SALT LAKE CITY — The rain drops collecting in the bucket on your back porch may soon be legally yours under a measure endorsed Thursday by a legislative committee.
Sponsored by Sen. Scott Jenkins, R-Plain City, the current version of SB32 allows for the collection of rainwater in a single underground tank of up to 2,500 gallons and in two above-ground containers limited to 100 gallons each.
While collecting or harvesting rainwater has been a habitual practice for years in the state, it has been officially "illegal" because the state owns the water rights.
In urging support of the measure, Jenkins has said it's senseless to prohibit the behavior as long as certain limits are in place. Residents often collect precipitation, he said, to throw on gardens or augment other landscaping or agricultural needs. Many lawmakers have agreed with Jenkins, pointing to their own grandparents who collected rain water to use for washing laundry.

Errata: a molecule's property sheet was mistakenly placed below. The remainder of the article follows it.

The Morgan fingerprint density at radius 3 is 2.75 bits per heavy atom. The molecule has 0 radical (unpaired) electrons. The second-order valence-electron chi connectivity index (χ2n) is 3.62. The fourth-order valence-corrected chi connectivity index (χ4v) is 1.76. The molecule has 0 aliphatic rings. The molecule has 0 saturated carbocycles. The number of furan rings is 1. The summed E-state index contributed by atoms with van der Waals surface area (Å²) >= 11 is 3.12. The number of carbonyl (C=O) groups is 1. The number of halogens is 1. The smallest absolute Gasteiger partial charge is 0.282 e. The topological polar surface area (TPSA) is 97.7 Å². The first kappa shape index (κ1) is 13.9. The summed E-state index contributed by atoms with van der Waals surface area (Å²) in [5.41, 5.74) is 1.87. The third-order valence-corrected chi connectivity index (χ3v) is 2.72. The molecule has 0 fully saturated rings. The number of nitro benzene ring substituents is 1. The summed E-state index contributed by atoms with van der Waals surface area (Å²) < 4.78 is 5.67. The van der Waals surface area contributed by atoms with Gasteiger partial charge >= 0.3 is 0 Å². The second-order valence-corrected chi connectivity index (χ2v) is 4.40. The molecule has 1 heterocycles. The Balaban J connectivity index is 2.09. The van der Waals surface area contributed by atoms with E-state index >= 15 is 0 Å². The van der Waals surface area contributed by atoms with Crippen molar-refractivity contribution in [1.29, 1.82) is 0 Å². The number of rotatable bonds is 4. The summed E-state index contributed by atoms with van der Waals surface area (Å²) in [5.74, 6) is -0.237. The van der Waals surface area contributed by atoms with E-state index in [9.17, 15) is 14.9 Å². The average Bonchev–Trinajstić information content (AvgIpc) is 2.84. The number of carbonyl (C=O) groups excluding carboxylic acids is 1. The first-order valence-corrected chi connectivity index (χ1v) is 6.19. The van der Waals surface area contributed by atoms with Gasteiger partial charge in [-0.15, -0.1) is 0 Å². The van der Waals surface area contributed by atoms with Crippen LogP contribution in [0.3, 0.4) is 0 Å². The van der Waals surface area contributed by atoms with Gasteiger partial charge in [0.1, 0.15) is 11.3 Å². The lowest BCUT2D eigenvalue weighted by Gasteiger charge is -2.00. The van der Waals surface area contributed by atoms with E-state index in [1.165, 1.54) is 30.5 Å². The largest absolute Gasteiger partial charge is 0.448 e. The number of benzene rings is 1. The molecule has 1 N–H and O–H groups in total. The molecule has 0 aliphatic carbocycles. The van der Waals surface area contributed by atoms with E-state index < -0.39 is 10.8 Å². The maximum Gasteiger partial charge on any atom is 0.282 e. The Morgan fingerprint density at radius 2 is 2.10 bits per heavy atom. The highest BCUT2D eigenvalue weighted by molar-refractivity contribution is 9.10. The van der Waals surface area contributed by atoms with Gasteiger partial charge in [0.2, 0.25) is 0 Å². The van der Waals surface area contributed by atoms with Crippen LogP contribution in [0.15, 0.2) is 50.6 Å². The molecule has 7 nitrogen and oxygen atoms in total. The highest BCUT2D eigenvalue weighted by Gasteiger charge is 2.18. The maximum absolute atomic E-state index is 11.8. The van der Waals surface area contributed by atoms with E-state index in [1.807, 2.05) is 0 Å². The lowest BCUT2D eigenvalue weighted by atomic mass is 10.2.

The bill does require would-be harvesters to register online with the state water engineer's office and supply information about how much is to be collected and the collection point of the rainwater.
After an 11-3 vote, the bill, which has already passed in the Senate, will now move to the full House for consideration.
Read the bill at le.utah.gov/~2010/htmdoc/sbillhtm/SB0032S01.htm
— Amy Joi O'Donoghue